By Prabu Nambiar and Gary Maier
In 1992, the U.S. Congress passed the Prescription Drug User Fee Act (PDUFA) with the goal of accelerating the New Drug Application (NDA) review process. The major impetus behind this new law was substantial dissatisfaction among all key stakeholders (industry, patients, FDA, and patient advocacy groups) with the NDA review clock. Under the new law, sponsors paid user fees to the agency for each NDA for improved review performance. The user fee also facilitated the agency in expanding internal resources and capabilities (e.g. establishing new Divisions of Pharmacometrics, of Pharmacovigilance, and of Risk Management, as well as initiatives to advance regulatory science). Over the past 20+ years, many novel drugs have come to market, including the increasing number of complex biological products to treat unmet medical needs. Despite these impressive advances in regulatory science and agency capabilities, several reports have appeared in the literature that have suggested FDA may be putting patients at risk because of increased safety concerns and an increase in black box warnings.
A recent study led by Cassie Frank published in Health Affairs concluded that there was a one in three chance that newer drugs (since PDUFA) will end up with a black box warning. The study also found that withdrawals and black box warnings increased from 21% to 26% since 1992. A causal relationship between these increases and the advent of PDUFA could not be shown. The authors, based upon the study results suggest that in essence, the improvement in review times of NDAs has resulted in a “sacrifice of safety.”
However, in our view, the aforementioned analyses do not take into account of the scientific, clinical, and regulatory complexity and challenges associated with the development of truly new chemical or biological entities indicated for unmet medical needs. The authors acknowledge this as part of the limitations of their study.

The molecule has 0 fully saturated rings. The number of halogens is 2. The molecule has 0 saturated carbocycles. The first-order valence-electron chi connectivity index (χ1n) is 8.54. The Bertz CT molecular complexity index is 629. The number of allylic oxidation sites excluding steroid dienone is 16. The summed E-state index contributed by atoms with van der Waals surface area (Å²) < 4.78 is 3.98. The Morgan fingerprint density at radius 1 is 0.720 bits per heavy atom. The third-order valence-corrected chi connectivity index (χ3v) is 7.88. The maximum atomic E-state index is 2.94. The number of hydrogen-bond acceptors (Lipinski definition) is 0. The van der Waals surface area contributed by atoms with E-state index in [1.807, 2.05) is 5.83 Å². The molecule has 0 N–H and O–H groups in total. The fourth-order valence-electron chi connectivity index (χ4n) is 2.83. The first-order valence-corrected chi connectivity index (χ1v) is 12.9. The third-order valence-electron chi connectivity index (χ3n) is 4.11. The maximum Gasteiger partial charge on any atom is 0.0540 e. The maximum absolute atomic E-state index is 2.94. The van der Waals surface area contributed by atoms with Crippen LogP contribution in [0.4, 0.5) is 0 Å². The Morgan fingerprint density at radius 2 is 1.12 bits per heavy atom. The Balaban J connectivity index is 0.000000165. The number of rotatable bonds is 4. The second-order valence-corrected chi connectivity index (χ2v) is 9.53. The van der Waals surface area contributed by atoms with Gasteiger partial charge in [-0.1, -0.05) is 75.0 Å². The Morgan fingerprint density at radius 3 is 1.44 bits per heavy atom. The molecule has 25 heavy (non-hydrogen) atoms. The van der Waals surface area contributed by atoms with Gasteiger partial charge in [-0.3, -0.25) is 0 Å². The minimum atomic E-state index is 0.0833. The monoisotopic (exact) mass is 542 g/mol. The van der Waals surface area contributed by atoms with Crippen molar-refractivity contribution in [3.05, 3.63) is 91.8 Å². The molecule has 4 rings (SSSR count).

Since the PDUFA legislation was passed, there has been an increasing level of scientific focus at FDA, which is reflected in the issuance of many industry guidances and in the overall structure of the agency itself. A good example is the Risk Communication Advisory Committee, which is responsible for providing recommendations in the dissemination of the risks and benefits of regulated products. In our view, the risk-benefit trade-off of expedited reviews for breakthrough therapies for truly unmet medical needs is amply justified. Almost by definition, the limited population available for investigation in the case of rare diseases adds to the challenge of identifying all critical safety issues by the time of drug approval. Under the new paradigm, FDA requires Risk Evaluation and Mitigation Strategy (REMS) plans and other postapproval surveillance programs to detect and/or mitigate unexpected safety risks.
Another example of use of regulatory science is the Division of Pharmacometrics’ advocacy of model and simulation as an integral part of drug development. This emerging science evaluates the relationship between drug exposure and its impact upon efficacy and safety. Modeling and simulation have become a key component of drug development and regulatory submissions, and today these constitute an expected standard by the agency. Fully embracing these methodologies with a system pharmacology mindset will play a very significant role in identifying risks early on and helping to manage them properly. We believe that, while it is impossible to predict every safety risk during drug development, in the aggregate proper use of the advanced scientific tools to identify potential risks and instituting proper REMS and postmarketing surveillance programs to mitigate them should go a long way toward appropriately balancing benefit and risk.